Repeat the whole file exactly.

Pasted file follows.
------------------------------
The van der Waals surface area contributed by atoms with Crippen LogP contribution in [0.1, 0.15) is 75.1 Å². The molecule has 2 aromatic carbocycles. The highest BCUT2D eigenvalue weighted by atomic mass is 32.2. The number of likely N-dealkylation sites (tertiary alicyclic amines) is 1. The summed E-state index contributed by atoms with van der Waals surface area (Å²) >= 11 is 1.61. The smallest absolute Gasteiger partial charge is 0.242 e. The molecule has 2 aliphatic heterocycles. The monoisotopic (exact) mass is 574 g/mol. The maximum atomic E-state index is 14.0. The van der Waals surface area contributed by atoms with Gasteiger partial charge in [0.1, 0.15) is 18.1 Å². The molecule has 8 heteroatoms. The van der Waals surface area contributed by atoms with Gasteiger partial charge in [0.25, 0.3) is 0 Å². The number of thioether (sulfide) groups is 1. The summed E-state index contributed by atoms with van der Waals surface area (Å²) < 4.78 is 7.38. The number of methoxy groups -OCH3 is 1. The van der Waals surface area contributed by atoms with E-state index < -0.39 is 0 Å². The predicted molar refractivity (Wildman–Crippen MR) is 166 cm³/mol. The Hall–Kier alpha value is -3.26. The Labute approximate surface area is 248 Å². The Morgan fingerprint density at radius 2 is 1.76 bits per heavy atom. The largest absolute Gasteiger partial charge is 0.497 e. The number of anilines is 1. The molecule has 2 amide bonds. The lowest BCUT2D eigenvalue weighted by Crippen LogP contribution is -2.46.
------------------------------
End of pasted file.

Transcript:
The van der Waals surface area contributed by atoms with Crippen LogP contribution in [0.1, 0.15) is 75.1 Å². The molecule has 2 aromatic carbocycles. The highest BCUT2D eigenvalue weighted by atomic mass is 32.2. The number of likely N-dealkylation sites (tertiary alicyclic amines) is 1. The summed E-state index contributed by atoms with van der Waals surface area (Å²) >= 11 is 1.61. The smallest absolute Gasteiger partial charge is 0.242 e. The molecule has 2 aliphatic heterocycles. The monoisotopic (exact) mass is 574 g/mol. The maximum atomic E-state index is 14.0. The van der Waals surface area contributed by atoms with Gasteiger partial charge in [0.1, 0.15) is 18.1 Å². The molecule has 8 heteroatoms. The van der Waals surface area contributed by atoms with Gasteiger partial charge in [0.25, 0.3) is 0 Å². The number of thioether (sulfide) groups is 1. The summed E-state index contributed by atoms with van der Waals surface area (Å²) < 4.78 is 7.38. The number of methoxy groups -OCH3 is 1. The van der Waals surface area contributed by atoms with E-state index < -0.39 is 0 Å². The predicted molar refractivity (Wildman–Crippen MR) is 166 cm³/mol. The Hall–Kier alpha value is -3.26. The Labute approximate surface area is 248 Å². The Morgan fingerprint density at radius 2 is 1.76 bits per heavy atom. The largest absolute Gasteiger partial charge is 0.497 e. The number of anilines is 1. The molecule has 2 amide bonds. The lowest BCUT2D eigenvalue weighted by Crippen LogP contribution is -2.46.